The Importance of Reflexes in Developmental Delays
by Sally Goddard Blythe
Ever wonder why babies startle, grasp your ﬁnger or turn their heads toward an out-stretched arm? These behaviors are primitive reﬂexes that emerge as early as nine weeks in utero, and are fully present at birth. Primitive reﬂexes are automatic movements, executed without thinking. They assist in the birthing process, are essential for the infant‘s survival in the ﬁrst months of life, and provide training for many later skills.
Primitive reﬂexes are considered "aberrant," however, if they remain active beyond age 6 - 12 months. They should be inhibited by the brain, allowing more sophisticated neural structures to develop. The continued presence of any of twelve primitive and postural reﬂexes is a sign of central nervous system (CNS) immaturity, which can have a profound impact upon a child‘s development, learning and behavior.
What do reflexes have to do with learning and behavior?
Motor control lays the foundation for learning and self control. We acquire new skills by moving our bodies intentionally. To track visually left to right, to shape consonants in the mouth, and to form letters, we need to have intentional control of the muscles involved. When those muscles obey an unconscious reﬂex instead of responding to our intention, then the activity is confusing and cannot become an automatic learned skill.
Academic learning depends upon the automization of basic skills at a physical level. If a child fails to develop this automatic motor control, a teacher might observe such symptoms as reversals in reading and writing, misarticulations, poor impulse control, difﬁculty reading body language, or unsatisfactory peer relationships, despite good intelligence. Change is unlikely unless the underlying neuro-developmental problem is addressed.
What are some of the reflexes?
Three reflexes are so important in children with developmental problems that they deserve special attention. These are the Moro, Palmar and Asymmetrical Tonic Neck reflex (ATNR). These and others, their development and long term effects are elaborated upon in my book, A Teacher‘s Window into the Child‘s Mind: And Papers from the Institute for Neuro-Physiological Psychology.A Teacher’s Window Into The Child’s Mind.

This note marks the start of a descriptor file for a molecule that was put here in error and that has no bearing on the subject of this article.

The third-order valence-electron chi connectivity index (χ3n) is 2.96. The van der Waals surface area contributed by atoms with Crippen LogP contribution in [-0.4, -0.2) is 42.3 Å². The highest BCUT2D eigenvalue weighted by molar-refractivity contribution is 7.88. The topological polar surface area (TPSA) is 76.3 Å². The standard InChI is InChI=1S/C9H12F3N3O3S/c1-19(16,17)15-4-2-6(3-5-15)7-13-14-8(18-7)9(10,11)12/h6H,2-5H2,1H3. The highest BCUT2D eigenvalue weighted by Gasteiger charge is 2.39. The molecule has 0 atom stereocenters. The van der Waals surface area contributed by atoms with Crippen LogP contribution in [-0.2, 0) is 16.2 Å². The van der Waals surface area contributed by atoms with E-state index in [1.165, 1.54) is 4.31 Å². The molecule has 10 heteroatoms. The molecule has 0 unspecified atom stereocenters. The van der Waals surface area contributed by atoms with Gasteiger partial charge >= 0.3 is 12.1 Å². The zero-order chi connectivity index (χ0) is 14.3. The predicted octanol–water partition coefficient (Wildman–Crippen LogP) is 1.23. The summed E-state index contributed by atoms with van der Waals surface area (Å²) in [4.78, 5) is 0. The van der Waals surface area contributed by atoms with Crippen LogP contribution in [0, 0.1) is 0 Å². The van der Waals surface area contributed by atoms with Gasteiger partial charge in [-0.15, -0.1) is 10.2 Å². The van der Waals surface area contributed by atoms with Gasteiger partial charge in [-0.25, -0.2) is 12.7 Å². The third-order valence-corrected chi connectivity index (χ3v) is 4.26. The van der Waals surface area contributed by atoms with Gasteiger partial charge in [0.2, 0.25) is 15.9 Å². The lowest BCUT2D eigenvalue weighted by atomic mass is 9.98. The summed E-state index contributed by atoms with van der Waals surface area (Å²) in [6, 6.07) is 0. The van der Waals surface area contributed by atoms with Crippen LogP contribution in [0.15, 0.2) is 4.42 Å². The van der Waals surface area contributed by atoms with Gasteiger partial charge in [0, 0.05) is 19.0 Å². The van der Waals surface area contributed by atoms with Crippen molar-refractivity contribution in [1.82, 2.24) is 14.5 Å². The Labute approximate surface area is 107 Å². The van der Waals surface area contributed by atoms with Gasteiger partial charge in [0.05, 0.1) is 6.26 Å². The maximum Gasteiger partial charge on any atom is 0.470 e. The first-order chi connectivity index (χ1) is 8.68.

- The Moro reﬂex, the earliest to emerge, forms a cornerstone for life. Characterized by rapid inhalation and sudden movement of the arms upward, followed by a cry, it is an involuntary reaction to threat. Normally inhibited by four months, it can be triggered in later life in situations of extreme danger. Long-term effects of a retained moro are vestibular-related problems such as motion sickness, poor balance and coordination, oculomotor and visual perceptual problems and hypersensitivity to light and sound. Psychological symptoms include free-ﬂoating anxiety, mood swings and insecurity.
- The palmar reﬂex, emerging at 11 weeks in utero, is characterized by an involuntary grasp with light touch to the palm. This primitive reﬂex goes back to past evolution, when neonates clung to their mothers for safety. Normally the reﬂex fades as reﬁned ﬁnger control and the ability to release develop. It is replaced by the pincer grip at age 36 weeks. Some long term effects of a retained palmar reﬂex are poor manual dexterity and handwriting, with lack of independent thumb and ﬁnger movements, no pincer grip, and hypersensitivity of the palm to tactile stimulation.
- The asymmetrical tonic neck reflex (ATNR) links turning of the baby’s head to one side with extension of the arm and leg on that side and ﬂexion of the limbs on the opposite side. In utero the ATNR provides continuous motion, stimulating balance mechanisms and increasing neural connections. It ensures a free passage of air when the neonate is prone, increases extensor muscle tone, and forms the basis for later reaching movements. After age six months, a persistent ATNR interferes with balance, crossing the midline, crawling, eye tracking, and visual- and ﬁne-motor control.
How are aberrant reflexes diagnosed and treated?
The Institute for Neuro-Physiological Psychology (INPP), Chester, UK has devised a protocol of standard neurological tests to demonstrate the presence or absence of primitive reﬂexes. On the basis of the child’s reﬂex proﬁle, the Institute prescribes a daily ﬁve to ten minute home program of reﬂex stimulation or inhibition exercises, spanning a period of 9 to 12 months. Fortunately, research shows that the "wiring" of the CNS is changeable, particularly in the early years. Follow-up studies conﬁrm progress in all areas of physical, academic and behavioral development.
Sally Goddard Blythe is a researcher and therapist at The Institute for Neuro-Physiological Psychology (INPP) in Chester, UK. Interventions such as occupational therapy, optometry, sensory integration training, and Brain Gym can help to inhibit aberrant reﬂexes. For more information about reﬂexes and for training programs in the speciﬁc techniques used at INPP, visit the INPP website at www.inpp.org.uk.[Initially published in New Developments: Volume 6, Number 4 - Spring, 2001]